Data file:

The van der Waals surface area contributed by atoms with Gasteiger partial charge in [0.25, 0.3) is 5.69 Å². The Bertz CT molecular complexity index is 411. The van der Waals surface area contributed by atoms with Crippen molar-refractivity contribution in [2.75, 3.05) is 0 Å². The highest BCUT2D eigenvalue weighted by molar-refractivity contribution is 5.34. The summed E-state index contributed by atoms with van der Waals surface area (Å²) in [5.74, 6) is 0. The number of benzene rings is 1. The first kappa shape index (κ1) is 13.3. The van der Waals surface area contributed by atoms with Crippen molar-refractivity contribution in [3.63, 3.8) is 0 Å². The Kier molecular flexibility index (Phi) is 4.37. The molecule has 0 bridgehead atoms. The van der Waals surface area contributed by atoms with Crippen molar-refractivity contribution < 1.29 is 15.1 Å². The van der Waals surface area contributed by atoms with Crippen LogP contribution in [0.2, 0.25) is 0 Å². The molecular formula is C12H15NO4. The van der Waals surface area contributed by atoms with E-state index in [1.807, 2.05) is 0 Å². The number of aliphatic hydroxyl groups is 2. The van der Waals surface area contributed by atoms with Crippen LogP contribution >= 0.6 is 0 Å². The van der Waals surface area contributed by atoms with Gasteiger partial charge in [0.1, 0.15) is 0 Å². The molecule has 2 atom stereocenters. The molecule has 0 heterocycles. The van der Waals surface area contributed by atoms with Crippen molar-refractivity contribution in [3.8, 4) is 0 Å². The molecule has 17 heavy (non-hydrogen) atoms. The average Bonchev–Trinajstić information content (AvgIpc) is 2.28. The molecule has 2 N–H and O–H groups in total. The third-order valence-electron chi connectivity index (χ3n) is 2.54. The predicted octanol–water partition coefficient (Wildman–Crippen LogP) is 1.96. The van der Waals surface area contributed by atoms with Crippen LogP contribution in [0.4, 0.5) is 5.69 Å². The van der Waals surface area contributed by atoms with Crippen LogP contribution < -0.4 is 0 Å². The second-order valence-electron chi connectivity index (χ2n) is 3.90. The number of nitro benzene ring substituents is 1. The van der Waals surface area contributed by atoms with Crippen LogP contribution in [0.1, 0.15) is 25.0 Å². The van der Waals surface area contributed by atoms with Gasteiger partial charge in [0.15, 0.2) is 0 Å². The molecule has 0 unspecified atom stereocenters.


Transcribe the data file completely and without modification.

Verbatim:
The van der Waals surface area contributed by atoms with Gasteiger partial charge in [0.25, 0.3) is 5.69 Å². The Bertz CT molecular complexity index is 411. The van der Waals surface area contributed by atoms with Crippen molar-refractivity contribution in [2.75, 3.05) is 0 Å². The highest BCUT2D eigenvalue weighted by molar-refractivity contribution is 5.34. The summed E-state index contributed by atoms with van der Waals surface area (Å²) in [5.74, 6) is 0. The number of benzene rings is 1. The first kappa shape index (κ1) is 13.3. The van der Waals surface area contributed by atoms with Crippen molar-refractivity contribution in [3.63, 3.8) is 0 Å². The Kier molecular flexibility index (Phi) is 4.37. The molecule has 0 bridgehead atoms. The van der Waals surface area contributed by atoms with Crippen molar-refractivity contribution < 1.29 is 15.1 Å². The van der Waals surface area contributed by atoms with Crippen LogP contribution in [0.2, 0.25) is 0 Å². The molecular formula is C12H15NO4. The van der Waals surface area contributed by atoms with E-state index in [1.807, 2.05) is 0 Å². The number of aliphatic hydroxyl groups is 2. The van der Waals surface area contributed by atoms with Crippen LogP contribution >= 0.6 is 0 Å². The van der Waals surface area contributed by atoms with Gasteiger partial charge in [0.1, 0.15) is 0 Å². The molecule has 2 atom stereocenters. The molecule has 0 heterocycles. The van der Waals surface area contributed by atoms with Crippen molar-refractivity contribution in [3.8, 4) is 0 Å². The molecule has 17 heavy (non-hydrogen) atoms. The average Bonchev–Trinajstić information content (AvgIpc) is 2.28. The molecule has 2 N–H and O–H groups in total. The third-order valence-electron chi connectivity index (χ3n) is 2.54. The predicted octanol–water partition coefficient (Wildman–Crippen LogP) is 1.96. The van der Waals surface area contributed by atoms with Crippen LogP contribution in [0.4, 0.5) is 5.69 Å². The van der Waals surface area contributed by atoms with Crippen LogP contribution < -0.4 is 0 Å². The second-order valence-electron chi connectivity index (χ2n) is 3.90. The number of nitro benzene ring substituents is 1. The van der Waals surface area contributed by atoms with Crippen LogP contribution in [0.1, 0.15) is 25.0 Å². The van der Waals surface area contributed by atoms with Gasteiger partial charge in [0.15, 0.2) is 0 Å². The molecule has 0 unspecified atom stereocenters.